Lies, damned lies, and material conditionals

William Lane Craig claims that atheists agree with him that, “if the universe has an explanation of its existence, that explanation is God.” It seems to me a pretty clear example of Craig’s tendency to falsely claim his opponents agree with him, but there’s one way of defending Craig’s claim that I know occurred independently to both me and at least one other person: invoking material conditionals.

Let me say at the start that I’ve never heard Craig use this defense, and the defense is so bad that it almost feels unfair to Craig to suggest he might use it. However, because it may occur to other people, and there’s some chance it’s what Craig had in mind, I think it’s worth addressing.

A material conditional is a way of understanding if-then statements that comes from formal logic.  A material conditional is defined to be false if both the “if” part is true and the “then” part is false, and true otherwise. That is to say, if the “if” part is false, then by definition the material conditional is true. If the “then” part is true, then by definition the material conditional is true. If both of these latter conditions hold, then by definition the material conditional is true.

Material conditionals are only weakly related to what we ordinarily mean by if-then statements. In particular, there’s no requirement for the “if” and the “then” parts to have anything to do with each other. This allows all sorts of bizarre sentences to count as true material conditionals. For example, “if the Earth is the fourth planet from the sun, then 2 + 2 = 5″ (because the “if” part is false) as well as “if the Earth is the third planet from the sun, then 2 + 2 = 4″ (because the “then” part is true).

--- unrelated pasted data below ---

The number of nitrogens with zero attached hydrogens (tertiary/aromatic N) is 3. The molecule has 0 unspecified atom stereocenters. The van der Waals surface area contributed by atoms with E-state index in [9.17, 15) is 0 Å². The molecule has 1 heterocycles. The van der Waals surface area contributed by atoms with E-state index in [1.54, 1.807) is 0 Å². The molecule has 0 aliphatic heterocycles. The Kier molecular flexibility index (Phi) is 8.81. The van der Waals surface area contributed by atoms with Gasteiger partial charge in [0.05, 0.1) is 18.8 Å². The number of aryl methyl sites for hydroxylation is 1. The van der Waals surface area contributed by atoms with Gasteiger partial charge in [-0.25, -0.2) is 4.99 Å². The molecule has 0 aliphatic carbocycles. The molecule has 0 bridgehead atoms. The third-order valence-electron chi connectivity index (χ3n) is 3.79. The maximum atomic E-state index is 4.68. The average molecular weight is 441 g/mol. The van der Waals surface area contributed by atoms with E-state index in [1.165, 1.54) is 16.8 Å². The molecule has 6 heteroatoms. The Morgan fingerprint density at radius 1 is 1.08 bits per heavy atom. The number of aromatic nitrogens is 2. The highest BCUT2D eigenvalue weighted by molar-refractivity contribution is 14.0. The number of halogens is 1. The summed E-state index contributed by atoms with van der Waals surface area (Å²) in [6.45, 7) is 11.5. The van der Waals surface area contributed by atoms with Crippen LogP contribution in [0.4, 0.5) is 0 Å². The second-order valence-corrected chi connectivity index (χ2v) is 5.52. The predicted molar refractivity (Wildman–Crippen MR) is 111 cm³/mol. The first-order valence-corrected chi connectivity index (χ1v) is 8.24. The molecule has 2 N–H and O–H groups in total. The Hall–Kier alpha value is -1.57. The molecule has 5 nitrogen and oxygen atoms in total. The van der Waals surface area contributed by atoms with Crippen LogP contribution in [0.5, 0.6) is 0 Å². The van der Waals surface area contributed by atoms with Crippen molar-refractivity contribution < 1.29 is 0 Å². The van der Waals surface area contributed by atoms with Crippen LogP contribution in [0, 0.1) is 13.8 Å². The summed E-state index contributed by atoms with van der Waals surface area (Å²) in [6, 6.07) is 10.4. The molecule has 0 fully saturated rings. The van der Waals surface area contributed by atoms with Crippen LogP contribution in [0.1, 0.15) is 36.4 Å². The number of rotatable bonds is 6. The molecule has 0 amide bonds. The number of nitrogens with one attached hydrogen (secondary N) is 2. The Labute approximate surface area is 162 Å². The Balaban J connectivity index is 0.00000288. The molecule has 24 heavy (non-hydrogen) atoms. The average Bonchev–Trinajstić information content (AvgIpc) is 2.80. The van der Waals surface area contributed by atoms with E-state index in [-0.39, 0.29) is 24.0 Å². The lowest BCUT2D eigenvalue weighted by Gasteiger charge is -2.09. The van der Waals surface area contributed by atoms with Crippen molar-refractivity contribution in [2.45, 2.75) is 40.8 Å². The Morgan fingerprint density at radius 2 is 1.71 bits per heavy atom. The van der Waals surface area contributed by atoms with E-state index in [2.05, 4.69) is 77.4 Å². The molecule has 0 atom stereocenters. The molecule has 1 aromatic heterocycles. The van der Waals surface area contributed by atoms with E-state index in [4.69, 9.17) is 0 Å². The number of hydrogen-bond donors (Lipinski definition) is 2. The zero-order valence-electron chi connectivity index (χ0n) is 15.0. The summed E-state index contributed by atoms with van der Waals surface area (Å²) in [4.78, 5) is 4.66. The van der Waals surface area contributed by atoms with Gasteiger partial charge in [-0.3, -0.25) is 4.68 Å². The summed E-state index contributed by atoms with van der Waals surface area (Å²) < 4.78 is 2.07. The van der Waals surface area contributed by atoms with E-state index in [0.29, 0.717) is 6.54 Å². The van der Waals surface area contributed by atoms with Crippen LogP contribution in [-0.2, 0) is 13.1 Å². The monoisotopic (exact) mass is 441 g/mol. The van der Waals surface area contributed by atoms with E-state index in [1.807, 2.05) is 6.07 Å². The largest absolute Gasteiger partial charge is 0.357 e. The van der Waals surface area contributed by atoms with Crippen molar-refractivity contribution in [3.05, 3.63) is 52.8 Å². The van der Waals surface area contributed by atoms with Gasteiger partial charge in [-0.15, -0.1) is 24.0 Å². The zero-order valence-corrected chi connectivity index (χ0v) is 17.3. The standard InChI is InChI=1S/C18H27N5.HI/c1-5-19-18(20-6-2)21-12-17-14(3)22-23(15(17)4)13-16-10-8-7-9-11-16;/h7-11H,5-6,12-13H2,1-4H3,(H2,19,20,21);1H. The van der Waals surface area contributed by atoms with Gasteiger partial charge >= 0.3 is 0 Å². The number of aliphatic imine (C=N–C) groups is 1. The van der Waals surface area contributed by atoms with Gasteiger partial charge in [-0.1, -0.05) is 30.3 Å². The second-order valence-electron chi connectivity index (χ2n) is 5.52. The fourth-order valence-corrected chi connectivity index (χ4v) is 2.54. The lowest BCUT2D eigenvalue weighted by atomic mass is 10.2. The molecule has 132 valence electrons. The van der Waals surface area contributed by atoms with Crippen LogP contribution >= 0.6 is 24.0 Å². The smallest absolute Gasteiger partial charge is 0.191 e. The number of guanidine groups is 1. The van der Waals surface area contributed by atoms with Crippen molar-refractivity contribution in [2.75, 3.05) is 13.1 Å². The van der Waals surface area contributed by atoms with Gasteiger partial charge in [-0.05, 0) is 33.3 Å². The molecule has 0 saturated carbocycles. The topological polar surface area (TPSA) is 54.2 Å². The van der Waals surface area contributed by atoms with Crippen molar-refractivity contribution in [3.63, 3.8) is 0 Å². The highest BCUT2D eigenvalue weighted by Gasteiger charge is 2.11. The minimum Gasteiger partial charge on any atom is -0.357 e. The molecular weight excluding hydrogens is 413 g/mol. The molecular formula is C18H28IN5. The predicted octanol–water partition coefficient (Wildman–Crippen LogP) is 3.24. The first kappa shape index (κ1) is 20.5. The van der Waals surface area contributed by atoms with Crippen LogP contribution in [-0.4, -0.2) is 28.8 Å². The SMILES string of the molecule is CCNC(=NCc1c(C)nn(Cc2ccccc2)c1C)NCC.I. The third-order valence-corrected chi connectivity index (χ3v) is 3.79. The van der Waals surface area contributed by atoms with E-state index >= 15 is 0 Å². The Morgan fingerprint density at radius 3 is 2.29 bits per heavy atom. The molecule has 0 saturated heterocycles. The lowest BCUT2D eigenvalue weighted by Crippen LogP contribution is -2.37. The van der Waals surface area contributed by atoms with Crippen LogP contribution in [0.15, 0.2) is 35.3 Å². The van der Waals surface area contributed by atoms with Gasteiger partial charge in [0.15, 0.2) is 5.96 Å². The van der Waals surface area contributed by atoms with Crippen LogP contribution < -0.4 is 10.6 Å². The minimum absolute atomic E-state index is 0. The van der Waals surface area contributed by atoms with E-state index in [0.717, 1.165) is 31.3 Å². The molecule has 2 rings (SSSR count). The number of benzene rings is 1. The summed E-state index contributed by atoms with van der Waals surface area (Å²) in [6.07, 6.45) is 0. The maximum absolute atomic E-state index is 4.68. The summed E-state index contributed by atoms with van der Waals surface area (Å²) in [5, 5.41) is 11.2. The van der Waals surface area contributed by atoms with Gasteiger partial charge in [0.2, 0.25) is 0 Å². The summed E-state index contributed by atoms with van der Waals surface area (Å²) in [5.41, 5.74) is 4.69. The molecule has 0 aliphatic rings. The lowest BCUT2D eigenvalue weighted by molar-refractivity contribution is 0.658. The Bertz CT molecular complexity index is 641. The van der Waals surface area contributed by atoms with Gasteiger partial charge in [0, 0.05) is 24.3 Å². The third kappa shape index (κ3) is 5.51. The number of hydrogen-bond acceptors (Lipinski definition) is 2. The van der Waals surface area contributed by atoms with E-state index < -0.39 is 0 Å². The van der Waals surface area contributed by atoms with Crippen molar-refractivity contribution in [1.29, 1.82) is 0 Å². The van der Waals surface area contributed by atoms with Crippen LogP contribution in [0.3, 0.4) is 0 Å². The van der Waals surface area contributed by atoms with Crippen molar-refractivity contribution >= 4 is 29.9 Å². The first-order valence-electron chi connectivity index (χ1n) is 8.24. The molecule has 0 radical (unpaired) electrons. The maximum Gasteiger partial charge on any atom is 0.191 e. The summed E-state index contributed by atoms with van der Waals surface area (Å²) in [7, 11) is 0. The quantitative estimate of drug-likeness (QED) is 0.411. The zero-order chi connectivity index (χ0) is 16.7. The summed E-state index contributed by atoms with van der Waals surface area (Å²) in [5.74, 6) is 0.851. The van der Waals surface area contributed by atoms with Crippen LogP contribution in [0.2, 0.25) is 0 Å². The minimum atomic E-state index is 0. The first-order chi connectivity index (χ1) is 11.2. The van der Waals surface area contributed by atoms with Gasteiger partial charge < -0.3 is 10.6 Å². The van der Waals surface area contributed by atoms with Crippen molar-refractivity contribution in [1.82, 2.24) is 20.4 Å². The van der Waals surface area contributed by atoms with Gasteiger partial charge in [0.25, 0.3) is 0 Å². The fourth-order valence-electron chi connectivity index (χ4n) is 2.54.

Now you see what Craig could say here: “Most atheists think the universe does not have an explanation for its existence. So they think the ‘if’ part of the material conditional, ‘if the universe has an explanation of its existence, that explanation is God’ is false, so they must think the conditional is true.”

I hope, for Craig’s sake, he doesn’t mean to argue that way. To see why, suppose you (mistakenly) believe that Hong Kong is the capital of China. Then you would have to believe the material conditional “If Hong Kong is not the capital of China, then I have four arms,” because you’d think the “if” part is false. But if someone corrected you about Hong Kong being the capital of China, that would not mean you should reason:

  1. Hong Kong is not the capital of China.
  2. If Hong Kong is not the capital of China, then I have four arms.
  3. Therefore, I have four arms.

The reason you shouldn’t reason this way is that once you know Hong Kong is not the capital of China, you no longer have any reason for accepting (2), not even as a material conditional.

Also note that while “the universe does not have an explanation for its existence” commits you to “if the universe has an explanation of its existence, that explanation is God” (read as a material conditional), it commits you equally to “if the universe has an explanation of its existence, that explanation is the Flying Spaghetti Monster,” “if the universe has an explanation of its existence, that explanation is Carrier’s exploding God,” and so on.

That should underline how little material conditionals have to do with what we ordinarily mean by if-then statements.

  • Dunc

    I suspect that the main issue is hiding behind the word “explanation”… Perhaps, if pushed, Craig might argue that the laws of physics don’t actually explain anything? Is the law of gravity an “explanation” for why massive objects are attracted to each other, or is it simply a description?

    • http://www.facebook.com/chris.hallquist Chris Hallquist